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Ensuring menstruation does not prevent girls from attending school

6 April 2016 Adolescents & Teens, Sexual and Reproductive Health & Rights

In February, the Kenya MenEngage Alliance – KEMEA, its founding member, the Margaret Wanzuu Foundation and another member of the alliance, YoungGirlsEmpowerment‬ Faith-Based Organisation (YGE-FBO), formed a partnership to provide sanitary towels and underwear to needy school girls in the slum areas of Mukuru, in Kenya’s capital, Nairobi.

Dubbed “Keeping slum girls in school – Ending the period of shame’’ the programme aims to benefit 3 600 slum girls annually.

For many years, destitute school-going girls in the targeted areas have suffered the indignity of lacking sanitary towels during their monthly periods. Interviews collected in several schools in Nairobi’s slums have revealed that girls with no access to sanitary pads often resort to substandard and unhygienic methods to contain the leak of menstrual blood, while others do not use anything at all.

The use of unhygienic and substandard materials exposes them to health hazards, stigma and discrimination. The lack of these essential products has been identified as one of the challenges that stand in the way of the girl child’s education and is responsible for the gender disparities in the Kenyan education system. Those interviewed said they skipped school, faked sickness or withdrew from their peers and extra-curricular activities during their periods, and this affects their schooling.

“I always panic when this time comes”, said Carol (not her real name).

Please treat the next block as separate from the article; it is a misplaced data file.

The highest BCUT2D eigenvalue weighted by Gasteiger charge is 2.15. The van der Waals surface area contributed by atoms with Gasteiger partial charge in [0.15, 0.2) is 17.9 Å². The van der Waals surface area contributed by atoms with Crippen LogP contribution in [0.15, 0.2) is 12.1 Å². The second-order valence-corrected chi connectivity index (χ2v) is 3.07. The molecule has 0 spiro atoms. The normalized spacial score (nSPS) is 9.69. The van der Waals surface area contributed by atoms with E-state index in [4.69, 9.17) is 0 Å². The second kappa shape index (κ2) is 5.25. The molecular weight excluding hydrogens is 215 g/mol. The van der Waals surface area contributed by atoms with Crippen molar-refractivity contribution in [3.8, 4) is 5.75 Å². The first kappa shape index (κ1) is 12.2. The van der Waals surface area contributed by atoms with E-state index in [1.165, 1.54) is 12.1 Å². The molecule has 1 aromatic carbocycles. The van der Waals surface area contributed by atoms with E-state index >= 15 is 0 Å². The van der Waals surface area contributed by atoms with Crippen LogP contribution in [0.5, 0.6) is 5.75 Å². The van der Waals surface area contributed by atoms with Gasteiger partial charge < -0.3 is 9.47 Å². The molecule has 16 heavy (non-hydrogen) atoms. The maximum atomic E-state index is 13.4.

“I remember the pain I go through when I do not have pads and I have to use pieces of old rags. When I use pieces of old rags, I get bruises and burns, and walking is difficult and very uncomfortable. During this time, I want to be alone. It makes me feel very uncomfortable, especially when the piece of rag gets out of place or gets soaked. Girls can make fun of you and gossip about you spreads to the whole school and everyone, especially the boys, would laugh at you. Many girls have dropped out of school because of this embarrassment’’, she said.

In many poverty-stricken slum families, sanitary towels are simply too expensive and receive less priority when compared to other household needs, such as food. So, pads are a luxury and are far out of reach for these girls. The consequences negatively affect their chances to receive good education.

“When girls are having their menses, it affects their ability to concentrate in class because of the effect the menstrual cycle and the lack of sanitary pads has on their self-esteem. Many girls, though physically present in school, are unable to perform well due to poor concentration and attention due to constant worry. They also tend to keep to themselves and will not want to associate with their peers. These are some of the factors that have a direct effect on their studies’’, said a teacher at Mukuru Primary school.

The lack of sanitary pads also results in many girls opting to be absent from classes when they are having periods so that they can avoid the stresses of not having sanitary pads as well as the accompanying embarrassment. But the effects are disruptive to their learning.

According to Zana Africa Foundation and Kenya’s Ministry of Health, one million girls in Kenya miss up to six weeks of school each year due to a lack of sanitary towels, and girls drop out of school at twice the rate of boys as a result.

To ensure sustainability of the “Keeping slum girls in school – Ending the period of shame” programme, Kenya MenEngage Alliance – KEMEA, Margaret Wanzuu Foundation and #YoungGirlsEmpowerment Faith-Based Organisation have partnered with individuals and community and religious organisations for support to help in fundraising. Sustainability strategies include identifying partners to adopt a school or a class of needy girls that they will commit to providing with sanitary pads over a sustained period.

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